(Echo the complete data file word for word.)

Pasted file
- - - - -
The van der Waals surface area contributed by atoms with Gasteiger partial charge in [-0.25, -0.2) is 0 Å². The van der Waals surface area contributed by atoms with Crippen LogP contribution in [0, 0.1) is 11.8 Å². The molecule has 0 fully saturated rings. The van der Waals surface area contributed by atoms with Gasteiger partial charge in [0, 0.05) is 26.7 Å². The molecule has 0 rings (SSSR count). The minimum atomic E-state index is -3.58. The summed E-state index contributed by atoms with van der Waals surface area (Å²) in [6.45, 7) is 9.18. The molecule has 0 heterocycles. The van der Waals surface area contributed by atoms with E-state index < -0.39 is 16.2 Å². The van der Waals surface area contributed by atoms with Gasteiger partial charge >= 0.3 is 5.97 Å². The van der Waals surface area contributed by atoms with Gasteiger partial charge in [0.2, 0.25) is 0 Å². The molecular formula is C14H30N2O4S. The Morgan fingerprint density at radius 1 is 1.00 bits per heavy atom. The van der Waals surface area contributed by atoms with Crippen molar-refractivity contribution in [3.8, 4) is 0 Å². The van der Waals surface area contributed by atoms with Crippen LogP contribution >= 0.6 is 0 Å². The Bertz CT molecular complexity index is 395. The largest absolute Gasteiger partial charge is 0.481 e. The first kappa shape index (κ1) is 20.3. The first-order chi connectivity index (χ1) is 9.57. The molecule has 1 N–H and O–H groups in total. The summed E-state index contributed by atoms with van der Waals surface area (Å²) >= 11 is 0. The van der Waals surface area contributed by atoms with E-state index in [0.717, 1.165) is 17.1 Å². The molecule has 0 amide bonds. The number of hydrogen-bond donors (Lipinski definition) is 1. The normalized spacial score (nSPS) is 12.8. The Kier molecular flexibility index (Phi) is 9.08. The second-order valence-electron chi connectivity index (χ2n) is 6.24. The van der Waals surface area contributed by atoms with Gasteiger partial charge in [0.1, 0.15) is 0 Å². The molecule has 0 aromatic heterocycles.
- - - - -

The van der Waals surface area contributed by atoms with Gasteiger partial charge in [-0.25, -0.2) is 0 Å². The van der Waals surface area contributed by atoms with Crippen LogP contribution in [0, 0.1) is 11.8 Å². The molecule has 0 fully saturated rings. The van der Waals surface area contributed by atoms with Gasteiger partial charge in [0, 0.05) is 26.7 Å². The molecule has 0 rings (SSSR count). The minimum atomic E-state index is -3.58. The summed E-state index contributed by atoms with van der Waals surface area (Å²) in [6.45, 7) is 9.18. The molecule has 0 heterocycles. The van der Waals surface area contributed by atoms with E-state index < -0.39 is 16.2 Å². The van der Waals surface area contributed by atoms with Gasteiger partial charge >= 0.3 is 5.97 Å². The van der Waals surface area contributed by atoms with Gasteiger partial charge in [0.2, 0.25) is 0 Å². The molecular formula is C14H30N2O4S. The Morgan fingerprint density at radius 1 is 1.00 bits per heavy atom. The van der Waals surface area contributed by atoms with Crippen molar-refractivity contribution in [3.8, 4) is 0 Å². The van der Waals surface area contributed by atoms with Crippen LogP contribution >= 0.6 is 0 Å². The Bertz CT molecular complexity index is 395. The largest absolute Gasteiger partial charge is 0.481 e. The first kappa shape index (κ1) is 20.3. The first-order chi connectivity index (χ1) is 9.57. The molecule has 1 N–H and O–H groups in total. The summed E-state index contributed by atoms with van der Waals surface area (Å²) >= 11 is 0. The van der Waals surface area contributed by atoms with E-state index in [0.717, 1.165) is 17.1 Å². The molecule has 0 amide bonds. The number of hydrogen-bond donors (Lipinski definition) is 1. The normalized spacial score (nSPS) is 12.8. The Kier molecular flexibility index (Phi) is 9.08. The second-order valence-electron chi connectivity index (χ2n) is 6.24. The van der Waals surface area contributed by atoms with Gasteiger partial charge in [0.1, 0.15) is 0 Å². The molecule has 0 aromatic heterocycles.